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Year : 1999  |  Volume : 47  |  Issue : 2  |  Page : 159

Spontaneous spinal extradural haematoma.

How to cite this article:
Tewari M K, Pandey A K. Spontaneous spinal extradural haematoma. Neurol India 1999;47:159

How to cite this URL:
Tewari M K, Pandey A K. Spontaneous spinal extradural haematoma. Neurol India [serial online] 1999 [cited 2023 Sep 24];47:159. Available from:

Spontaneous spinal extradural haematoma (SSEDH) is a rare condition, usually occurring in middle aged males. A progressive deterioration of motor and sensory functions along with bladder involvement following neck or back pain is the usual presentation. Early diagnosis and management produces complete recovery. Its aetiopathogenesis remains unclear.

A 30 year old healthy man, presented with sudden severe excruciating pain in the nape of neck and upper back, for the past 24 hours. The pain developed at night while sleeping. It was continuous, nonradiating, and got aggravated by movement of head. Few hours later he noticed slight weakness of both upper limbs, retention of urine and severe weakness of right lower limb followed by left lower limb. There was no history of recent trauma or anti-coagulation therapy. Examination revealed motor power of 3/5 in both arms distally. The grip was 50% of the normal. There was flaccid paralysis of both lower limbs and complete sensory loss below T4 level. X-ray of cervical spine was normal. His haematological and coagulation profiles were normal. MRI revealed a biconvex hyperintense signals in both T1 and T2 weighted images in the cervico dorsal region suggestive of epidural haematoma. C3 to D1 laminectomy within 12 hours of admission revealed epidural haematoma in the right gutter. The source of bleed, the epidural vein, was coagulated. Histopathological examination confirmed organizing haematoma. Motor power in upper and lower limbs and bladder function returned to normal within 15 days.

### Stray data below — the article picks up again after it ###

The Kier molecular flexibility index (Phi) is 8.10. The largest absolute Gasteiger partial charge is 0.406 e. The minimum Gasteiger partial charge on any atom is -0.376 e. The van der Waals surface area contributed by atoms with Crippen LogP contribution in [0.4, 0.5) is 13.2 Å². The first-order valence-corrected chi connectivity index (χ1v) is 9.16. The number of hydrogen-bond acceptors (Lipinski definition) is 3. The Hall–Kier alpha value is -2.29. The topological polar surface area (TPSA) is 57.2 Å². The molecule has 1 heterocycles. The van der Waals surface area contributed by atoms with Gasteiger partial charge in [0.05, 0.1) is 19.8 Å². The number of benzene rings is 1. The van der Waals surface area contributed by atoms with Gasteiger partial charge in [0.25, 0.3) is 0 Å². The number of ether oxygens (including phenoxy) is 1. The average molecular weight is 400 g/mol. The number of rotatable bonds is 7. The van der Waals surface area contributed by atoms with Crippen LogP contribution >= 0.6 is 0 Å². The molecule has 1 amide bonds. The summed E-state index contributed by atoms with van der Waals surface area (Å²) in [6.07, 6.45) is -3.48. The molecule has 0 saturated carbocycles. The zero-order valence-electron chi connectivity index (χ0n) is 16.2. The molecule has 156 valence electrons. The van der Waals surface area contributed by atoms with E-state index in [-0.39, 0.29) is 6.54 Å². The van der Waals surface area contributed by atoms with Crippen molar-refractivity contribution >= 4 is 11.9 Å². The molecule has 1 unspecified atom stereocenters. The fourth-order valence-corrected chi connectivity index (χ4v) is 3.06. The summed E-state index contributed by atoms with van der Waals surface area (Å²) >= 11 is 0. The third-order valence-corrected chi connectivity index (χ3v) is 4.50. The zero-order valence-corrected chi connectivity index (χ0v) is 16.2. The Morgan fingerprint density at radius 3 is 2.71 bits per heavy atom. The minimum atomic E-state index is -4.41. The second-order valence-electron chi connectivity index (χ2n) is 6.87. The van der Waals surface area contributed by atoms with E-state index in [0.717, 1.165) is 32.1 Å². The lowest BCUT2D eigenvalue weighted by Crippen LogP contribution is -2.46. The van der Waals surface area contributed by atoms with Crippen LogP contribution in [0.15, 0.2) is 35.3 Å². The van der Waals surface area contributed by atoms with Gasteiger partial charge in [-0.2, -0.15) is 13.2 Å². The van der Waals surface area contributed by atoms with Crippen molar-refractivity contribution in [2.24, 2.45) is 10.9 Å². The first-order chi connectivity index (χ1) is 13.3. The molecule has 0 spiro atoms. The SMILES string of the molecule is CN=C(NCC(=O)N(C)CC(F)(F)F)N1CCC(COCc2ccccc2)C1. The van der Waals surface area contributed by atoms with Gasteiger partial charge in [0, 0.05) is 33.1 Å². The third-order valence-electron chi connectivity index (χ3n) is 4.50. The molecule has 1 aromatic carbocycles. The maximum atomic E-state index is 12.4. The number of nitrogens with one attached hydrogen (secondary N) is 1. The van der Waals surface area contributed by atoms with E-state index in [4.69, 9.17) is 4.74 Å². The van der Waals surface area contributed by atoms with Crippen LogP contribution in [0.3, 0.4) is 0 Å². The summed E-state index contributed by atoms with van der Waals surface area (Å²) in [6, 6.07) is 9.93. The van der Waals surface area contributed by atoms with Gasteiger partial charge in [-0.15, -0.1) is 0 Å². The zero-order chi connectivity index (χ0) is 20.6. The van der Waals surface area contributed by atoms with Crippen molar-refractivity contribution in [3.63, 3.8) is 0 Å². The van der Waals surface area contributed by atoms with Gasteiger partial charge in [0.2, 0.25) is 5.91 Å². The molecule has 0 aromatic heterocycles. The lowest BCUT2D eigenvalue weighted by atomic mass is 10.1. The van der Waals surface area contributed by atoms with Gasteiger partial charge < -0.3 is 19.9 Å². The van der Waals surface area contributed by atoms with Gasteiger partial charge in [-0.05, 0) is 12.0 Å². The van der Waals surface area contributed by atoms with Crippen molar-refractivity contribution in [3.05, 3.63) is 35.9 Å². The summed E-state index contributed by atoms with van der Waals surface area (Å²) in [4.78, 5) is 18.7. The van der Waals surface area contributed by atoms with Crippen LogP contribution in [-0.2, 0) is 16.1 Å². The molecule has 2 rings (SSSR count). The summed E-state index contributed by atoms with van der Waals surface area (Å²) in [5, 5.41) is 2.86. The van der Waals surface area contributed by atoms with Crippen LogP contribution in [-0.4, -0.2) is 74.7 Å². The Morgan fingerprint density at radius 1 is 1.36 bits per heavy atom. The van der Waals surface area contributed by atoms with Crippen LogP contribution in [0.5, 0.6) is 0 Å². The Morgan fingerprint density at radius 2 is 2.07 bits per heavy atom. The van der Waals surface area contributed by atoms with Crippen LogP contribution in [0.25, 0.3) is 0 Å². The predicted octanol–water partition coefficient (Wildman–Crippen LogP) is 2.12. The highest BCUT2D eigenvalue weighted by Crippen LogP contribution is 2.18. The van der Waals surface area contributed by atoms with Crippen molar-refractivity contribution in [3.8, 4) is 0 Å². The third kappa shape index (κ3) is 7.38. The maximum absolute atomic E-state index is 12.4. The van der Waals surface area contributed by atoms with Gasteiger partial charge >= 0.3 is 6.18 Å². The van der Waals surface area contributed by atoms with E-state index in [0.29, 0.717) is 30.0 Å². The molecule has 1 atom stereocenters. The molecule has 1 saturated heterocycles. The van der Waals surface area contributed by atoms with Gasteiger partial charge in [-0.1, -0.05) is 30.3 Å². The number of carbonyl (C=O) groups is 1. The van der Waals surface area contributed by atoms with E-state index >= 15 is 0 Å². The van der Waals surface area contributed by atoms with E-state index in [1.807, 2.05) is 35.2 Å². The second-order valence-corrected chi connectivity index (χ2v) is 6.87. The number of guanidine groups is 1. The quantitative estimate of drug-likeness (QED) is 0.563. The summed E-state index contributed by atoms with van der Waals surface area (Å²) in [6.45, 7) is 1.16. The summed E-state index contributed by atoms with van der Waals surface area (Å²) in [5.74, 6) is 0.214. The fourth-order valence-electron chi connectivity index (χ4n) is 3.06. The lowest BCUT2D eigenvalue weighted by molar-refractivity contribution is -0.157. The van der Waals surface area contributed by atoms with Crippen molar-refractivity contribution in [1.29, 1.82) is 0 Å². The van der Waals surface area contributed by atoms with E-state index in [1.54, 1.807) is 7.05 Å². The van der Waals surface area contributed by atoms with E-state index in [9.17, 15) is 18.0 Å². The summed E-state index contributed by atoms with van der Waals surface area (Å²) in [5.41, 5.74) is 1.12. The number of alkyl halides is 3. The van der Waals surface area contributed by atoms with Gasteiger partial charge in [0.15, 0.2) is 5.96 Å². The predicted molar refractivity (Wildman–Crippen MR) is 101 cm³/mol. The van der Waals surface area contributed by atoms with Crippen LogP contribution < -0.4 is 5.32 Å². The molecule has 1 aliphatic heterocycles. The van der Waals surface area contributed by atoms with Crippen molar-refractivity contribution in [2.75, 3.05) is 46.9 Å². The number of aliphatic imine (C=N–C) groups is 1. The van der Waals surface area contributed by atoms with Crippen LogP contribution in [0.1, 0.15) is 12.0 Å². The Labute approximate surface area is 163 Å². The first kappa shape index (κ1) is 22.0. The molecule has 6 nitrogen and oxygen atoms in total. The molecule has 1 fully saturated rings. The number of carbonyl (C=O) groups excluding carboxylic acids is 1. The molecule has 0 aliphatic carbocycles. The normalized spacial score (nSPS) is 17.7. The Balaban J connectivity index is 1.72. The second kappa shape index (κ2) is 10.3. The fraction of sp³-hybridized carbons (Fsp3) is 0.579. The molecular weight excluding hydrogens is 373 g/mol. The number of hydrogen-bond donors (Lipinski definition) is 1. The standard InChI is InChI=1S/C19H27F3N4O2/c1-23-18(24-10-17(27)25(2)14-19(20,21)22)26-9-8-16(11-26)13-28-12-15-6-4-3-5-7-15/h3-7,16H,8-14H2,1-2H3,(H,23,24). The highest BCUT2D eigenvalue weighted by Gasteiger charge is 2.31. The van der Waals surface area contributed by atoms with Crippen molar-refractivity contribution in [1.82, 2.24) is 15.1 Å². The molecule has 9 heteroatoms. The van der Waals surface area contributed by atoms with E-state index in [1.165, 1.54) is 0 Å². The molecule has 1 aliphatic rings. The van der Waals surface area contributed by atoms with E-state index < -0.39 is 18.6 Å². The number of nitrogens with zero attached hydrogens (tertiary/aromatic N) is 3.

SSEDH is a rare condition with little over 250 cases reported in the world literature.[1] SSEDH can be caused by : i) Rupture of valveless veins in the internal vertebral plexus even by slightest change of posture during sleep, turning or coughing, or due to Valsalva's manoeuver, ii) bleeding from angiomas or arteriovenous malformations (AVM). iii) anticoagulant drug therapy or blood dyscrasias, iv) metabolic changes in pregnancy, v) acute infections including whooping cough.[2],[3] Though it is very unlikely for normal epidural vessels to bleed spontaneously at minimal movements, still many authors believe that venous bleeding leads to SSEDH.[4] Schwartz et al[5] concluded that in the absence of gross trauma or bleeding diathesis it is conceivable that this type of haematoma is related to an organised vascular abnormality or to transmission of increased intra-abdominal or intrathoracic pressure to the epidural plexus initiating bleeding. Foo and Rossier[6] found vascular malformation in 6 out of 158 cases of non-traumatic SSEDH. Diagnosis is confirmed by CT or MRI.

Spontaneous resolution of SSEDH resulting in clinical improvement is extremely uncommon.[7] Important factor is the time delay between onset of symptoms and surgery. Muller et at[8] feel that there is no relation between the degree of recovery and localization of haematoma, time lag in surgery or age of the patient. Tewari et al[4] found good recovery in three children, even though surgery was performed after a gap of 50-55 days.


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Online since 20th March '04
Published by Wolters Kluwer - Medknow